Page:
Thursday, August 20, 2015

Round Two At Putah Creek

High Flows At Putah Creek

When it was discovered that trout in Putah Creek were able to spawn successfully, a campaign was launched by local agencies, guides, and anglers to protect these wild self-sustaining fish. In 2010, Putah Creek was officially designated as a catch-and-release fishery and only barbless artificials can be used. Putah Creek remains the only wild and scenic fishery west of valley. Prior to these new regulations, the creek was once stocked with hatchery rainbows and brown trout.

The rainbow trout in Putah Creek are a bit of an anomaly because they can grow to huge sizes despite living in a 4.5 mile stretch. Many have theorized that these big rainbows are the genetic cross between steelhead trout and ancient coastal cutthroat trout that hybridize a long time ago. But who knows?
This trip was my second attempt in trying to catch a Putah Creek native.

The number one reason why anglers ignore Putah Creek until fall is because of the flows. From about April/May to September the flows stay around 500-600 CFS which is very high. Ideally the flows that you want to fish are below 250 CFS. Today I fished 480 CFS flows which was fishable but still high.

A few weeks ago there was a huge fire, named the Wragg Fire, that set the Putah Creek Wildlife Area blazing. The Wragg Fire burned thousands of acres and was one of the most destructive fires of this year. Unfortunately Putah Creek was also caught in the fire leaving access 5 and 4 burnt out and access 3, 2, and 1 in poor condition. The majority of the creek opposite to HWY 131 (Solano County) was scorched during the fire. The outcome of the Wragg Fire may possibly create future issues for the creek in the form of sediment accumulation and erosion. In my mind I figured it would probably better to fish it now rather than later.

Burnt Black Hills

Putah Creek is truly a puta to fly fish. There were very few access points at these flows and wading was difficult due to high water. There is literally no room to backcast without getting snagged on Putah Creek, therefore knowledge and skill of roll casting, snap-t's, and double speys will save you the frustration of undoing a snag. The fish are also known to be very finicky eating very small size 18-22 nymphs. The trout per mile at Putah feels moderate making them somewhat difficult to find.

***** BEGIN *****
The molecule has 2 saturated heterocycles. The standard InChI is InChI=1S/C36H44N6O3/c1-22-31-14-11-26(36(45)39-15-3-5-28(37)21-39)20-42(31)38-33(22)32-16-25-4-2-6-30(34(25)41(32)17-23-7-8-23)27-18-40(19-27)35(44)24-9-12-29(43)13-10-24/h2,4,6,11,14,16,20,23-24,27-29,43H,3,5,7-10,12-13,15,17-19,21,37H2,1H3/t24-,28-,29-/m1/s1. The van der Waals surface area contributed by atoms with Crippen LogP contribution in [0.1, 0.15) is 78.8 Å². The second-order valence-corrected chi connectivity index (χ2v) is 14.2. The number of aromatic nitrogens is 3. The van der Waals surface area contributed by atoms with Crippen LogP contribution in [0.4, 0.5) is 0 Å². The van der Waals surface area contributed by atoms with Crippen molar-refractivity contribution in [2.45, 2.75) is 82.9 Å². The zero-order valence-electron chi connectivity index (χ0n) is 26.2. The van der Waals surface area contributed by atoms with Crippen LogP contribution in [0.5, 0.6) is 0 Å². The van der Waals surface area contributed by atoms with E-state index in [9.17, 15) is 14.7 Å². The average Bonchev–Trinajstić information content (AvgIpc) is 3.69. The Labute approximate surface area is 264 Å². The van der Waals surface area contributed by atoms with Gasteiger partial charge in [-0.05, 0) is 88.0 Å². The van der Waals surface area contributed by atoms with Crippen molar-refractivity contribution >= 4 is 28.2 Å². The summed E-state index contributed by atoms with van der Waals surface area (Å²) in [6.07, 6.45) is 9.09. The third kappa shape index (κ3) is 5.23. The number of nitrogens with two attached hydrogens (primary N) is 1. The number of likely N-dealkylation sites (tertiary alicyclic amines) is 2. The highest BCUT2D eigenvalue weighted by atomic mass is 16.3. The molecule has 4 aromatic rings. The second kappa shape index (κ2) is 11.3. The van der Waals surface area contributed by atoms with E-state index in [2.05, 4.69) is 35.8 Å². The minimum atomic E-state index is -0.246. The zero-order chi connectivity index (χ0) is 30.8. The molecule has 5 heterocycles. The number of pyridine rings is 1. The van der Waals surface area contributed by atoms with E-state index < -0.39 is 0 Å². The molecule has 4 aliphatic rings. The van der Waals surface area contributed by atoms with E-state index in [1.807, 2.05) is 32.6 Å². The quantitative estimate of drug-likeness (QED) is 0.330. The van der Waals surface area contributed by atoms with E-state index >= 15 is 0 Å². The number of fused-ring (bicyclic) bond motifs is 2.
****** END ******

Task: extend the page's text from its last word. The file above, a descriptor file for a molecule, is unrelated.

Access 3 Pool

The only flies I planned on throwing into Putah this trip were streamers. When I arrived at the creek, I fished it hard, throwing my pattern into every nook and cranky I could cast to. Throughout the afternoon I had three follows and one attempt. Nothing landed yet. My hopes of ever holding a Putah Creek bow was slowly starting to fade away. But I kept calm and fished on.

My luck finally came through when I hooked my first fish and it's a big one! I played the fish carefully as it made a big jump and ran downstream a few times. After a few minutes of play, I had finally landed my first Putah Creek rainbow. A big dark beauty!

First Putah Creek Bow

As the sun started to go down, I had some hopes of catching a few more fish but it didn't happen. There were a few smaller trout that were rising for size 24 midges but nothing big. Overall, this trip was totally worth the hour drive. Now that I live a bit closer to the creek, I am looking forward to mastering it.

A lot of information about the creek isn't updated. But to all of you who didn't already know, the parking access is free. No $4 fee is required anymore.

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